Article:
Sunday, 22 March 2015

Cat People

Title: Cat People
Director: Jacques Tourneur
Released: 1942
Starring: Simone Simon, Kent Smith, Tom Conway, Jane Randolph, Jack Holt

Plot: Irena (Simon) is a Serbian fashion artist currently living in New York City, who soon finds herself caught up in a whirlwind romance with marine engineer Oliver (Smith). However Irena believes that if she intimate with her new husband that an ancient curse from her homeland will turn her into a panther.


Review: Based on the short story “The Bagheeta” by the producer Val Lewton, the film is a very different experience than I expected going into this one expecting a straightforward shape shifter horror. Instead I what this film gives us instead is a much more of a psychological thriller. The film would also be the first of three low budget horror films which director Tourneur made for RKO Studios and despite the limited budget of a paltry $150,000 Tourneur still manages to produce a visually stylish and effective film, whose style has been frequently imitated making it unsurprising that Tourneur would soon be moved onto directing more mainstream projects like “Out of the Past” and “Berlin Express”.

The film moves at a pretty brisk pace when it comes to setting the scene, with Irena and Oliver meeting and getting married seemingly only days after they initially meet. However during their brief courting period it soon becomes clear that something might not be right about Irena as she shares her bizarre beliefs about her hometown, who took up devil worship and witchcraft after their village was enslaved by the Mameluks. The villagers soon being slaughtered by King John of Serbia though despite telling Oliver that she believes that cats represents evil, he still offers to buy her a kitten, a trip which soon results in the pet shop animals becoming frenzied when Irena enters the shop. Personally for myself that would have been a major warning sign that perhaps something isn’t right about her, but then the fact that she is played by the French vixen that is Simon makes me believe that I too would be willing to overlook such things.

Despite the warning signs being there, Oliver still chooses to marry Irena and even with the threat of any sign of sexual arousal threatening to turn her into a panther. To Torneur’s credit he keeps a strong focus on the triggers for her curse so much so that Oliver and Irena never even kiss or have any kind of contact throughout the film. Still its around this point the film splits off into two main threads with Irena entering into therapy with Dr. Judd (Conway) who attempts to figure out the root of her beliefs which at the same time a number of strange events begin to happen in the local area with a number or sheep being found killed with bloody paw prints turning into a woman shoe prints aswell as the most discussed scene in the film in which Oliver’s co-worker Alice believes she is being stalked by a panther at her apartment swimming pool, all the while being able to hear the animal but never being able to see it and finding her robe shredded when the lights come back on but no sign of the mystery big cat.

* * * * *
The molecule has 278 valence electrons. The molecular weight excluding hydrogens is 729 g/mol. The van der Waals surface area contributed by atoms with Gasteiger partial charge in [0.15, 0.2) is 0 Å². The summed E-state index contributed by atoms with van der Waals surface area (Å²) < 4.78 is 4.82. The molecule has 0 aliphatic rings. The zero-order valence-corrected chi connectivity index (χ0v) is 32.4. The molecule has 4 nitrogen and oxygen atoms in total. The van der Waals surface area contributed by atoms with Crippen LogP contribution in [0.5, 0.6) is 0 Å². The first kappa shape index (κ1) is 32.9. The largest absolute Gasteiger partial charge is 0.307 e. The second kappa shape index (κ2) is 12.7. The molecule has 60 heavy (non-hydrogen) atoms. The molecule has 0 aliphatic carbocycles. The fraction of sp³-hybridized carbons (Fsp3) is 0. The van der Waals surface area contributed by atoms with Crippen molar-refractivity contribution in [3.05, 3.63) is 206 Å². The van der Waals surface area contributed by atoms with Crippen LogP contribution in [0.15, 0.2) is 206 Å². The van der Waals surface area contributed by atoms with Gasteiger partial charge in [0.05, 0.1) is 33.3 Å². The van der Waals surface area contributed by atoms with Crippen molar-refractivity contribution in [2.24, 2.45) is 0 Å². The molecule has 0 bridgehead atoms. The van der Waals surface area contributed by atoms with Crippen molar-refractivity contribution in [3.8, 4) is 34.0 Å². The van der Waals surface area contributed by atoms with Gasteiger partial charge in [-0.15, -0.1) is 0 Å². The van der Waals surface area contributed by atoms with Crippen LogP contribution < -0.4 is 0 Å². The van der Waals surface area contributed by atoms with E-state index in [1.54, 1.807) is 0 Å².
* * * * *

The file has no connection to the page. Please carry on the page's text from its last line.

Despite a short run time of 73 minutes this film did kind of drag for me, perhaps because I was expecting something different than the study of female sexuality which I got instead. At the same time the film manages to pull out a few great moments of tension throughout the film, as the limited budget limits what Tourneur was able to show especially when it came to the panther whose appearances were also limited to due to the budget restrictions which also means that this is far from the most action packed of horror films. These budget limitations would also lead to the creation of the jump scare or “Lewton bus” if you wanted to be technical which would take its name from producer Lewton and in particular a scene were Alice believes that she is being stalked by a panther only to have the tension of the scene suddenly broken by the surprise arrival of a bus.

One of the main gripes I have with this is how unengaging Kent Smith is here leaving it up to the ladies to carry the film with the best scenes often happening when Simon and Randolph confront each other with their being some great scenes of tension as Irena believes (quite rightfully) that Alice is attempting to steal her husband. This of course is only heightened by mystery surround Irena’s curse. At the same time Conway as Dr. Judd seems to have come from the Vincent Price School of psychotherapy as he spends most of his time hamming thing up, while at the same time it would go a way to explaining why he also has a cane sword.

While visually and stylistically a very influential film I couldn’t help but feel that the films it inspired only improved on the formula for scares and dread here, especially when I struggled to get into it, meaning that many of the film’s most noteworthy scenes didn’t perhaps play as effectively as they could have. Still for horror historians this remains an important film in how it would shape future films in the genre and its influence is hard to fault, its just a shame that the plotting didn't grab me as much as I would have liked.

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